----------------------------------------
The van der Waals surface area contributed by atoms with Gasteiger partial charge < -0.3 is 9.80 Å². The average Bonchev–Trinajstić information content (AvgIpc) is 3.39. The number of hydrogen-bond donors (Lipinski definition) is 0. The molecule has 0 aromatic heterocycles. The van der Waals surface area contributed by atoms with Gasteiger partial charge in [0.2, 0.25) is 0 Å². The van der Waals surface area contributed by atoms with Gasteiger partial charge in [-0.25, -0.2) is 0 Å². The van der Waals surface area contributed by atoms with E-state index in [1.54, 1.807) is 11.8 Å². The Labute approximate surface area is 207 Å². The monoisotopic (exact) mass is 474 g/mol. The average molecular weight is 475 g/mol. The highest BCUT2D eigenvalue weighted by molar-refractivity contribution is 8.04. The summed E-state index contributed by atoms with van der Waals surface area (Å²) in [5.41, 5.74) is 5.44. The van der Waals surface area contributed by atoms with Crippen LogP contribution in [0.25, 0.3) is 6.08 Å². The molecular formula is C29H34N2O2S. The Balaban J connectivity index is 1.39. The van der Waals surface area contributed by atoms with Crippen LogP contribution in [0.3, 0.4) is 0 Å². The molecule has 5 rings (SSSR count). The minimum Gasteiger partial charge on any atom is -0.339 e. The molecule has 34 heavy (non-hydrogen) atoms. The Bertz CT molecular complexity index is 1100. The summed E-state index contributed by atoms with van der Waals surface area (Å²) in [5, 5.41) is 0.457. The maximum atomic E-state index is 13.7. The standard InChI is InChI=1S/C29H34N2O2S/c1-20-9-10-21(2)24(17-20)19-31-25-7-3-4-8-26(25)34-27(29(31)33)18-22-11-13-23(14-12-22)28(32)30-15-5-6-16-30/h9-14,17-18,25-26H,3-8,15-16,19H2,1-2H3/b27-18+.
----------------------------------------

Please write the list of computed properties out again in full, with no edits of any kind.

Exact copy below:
The van der Waals surface area contributed by atoms with Gasteiger partial charge < -0.3 is 9.80 Å². The average Bonchev–Trinajstić information content (AvgIpc) is 3.39. The number of hydrogen-bond donors (Lipinski definition) is 0. The molecule has 0 aromatic heterocycles. The van der Waals surface area contributed by atoms with Gasteiger partial charge in [0.2, 0.25) is 0 Å². The van der Waals surface area contributed by atoms with Gasteiger partial charge in [-0.25, -0.2) is 0 Å². The van der Waals surface area contributed by atoms with E-state index in [1.54, 1.807) is 11.8 Å². The Labute approximate surface area is 207 Å². The monoisotopic (exact) mass is 474 g/mol. The average molecular weight is 475 g/mol. The highest BCUT2D eigenvalue weighted by molar-refractivity contribution is 8.04. The summed E-state index contributed by atoms with van der Waals surface area (Å²) in [5.41, 5.74) is 5.44. The van der Waals surface area contributed by atoms with Crippen LogP contribution in [0.25, 0.3) is 6.08 Å². The molecular formula is C29H34N2O2S. The Balaban J connectivity index is 1.39. The van der Waals surface area contributed by atoms with Crippen LogP contribution in [0.3, 0.4) is 0 Å². The molecule has 5 rings (SSSR count). The minimum Gasteiger partial charge on any atom is -0.339 e. The molecule has 34 heavy (non-hydrogen) atoms. The Bertz CT molecular complexity index is 1100. The summed E-state index contributed by atoms with van der Waals surface area (Å²) in [5, 5.41) is 0.457. The maximum atomic E-state index is 13.7. The standard InChI is InChI=1S/C29H34N2O2S/c1-20-9-10-21(2)24(17-20)19-31-25-7-3-4-8-26(25)34-27(29(31)33)18-22-11-13-23(14-12-22)28(32)30-15-5-6-16-30/h9-14,17-18,25-26H,3-8,15-16,19H2,1-2H3/b27-18+.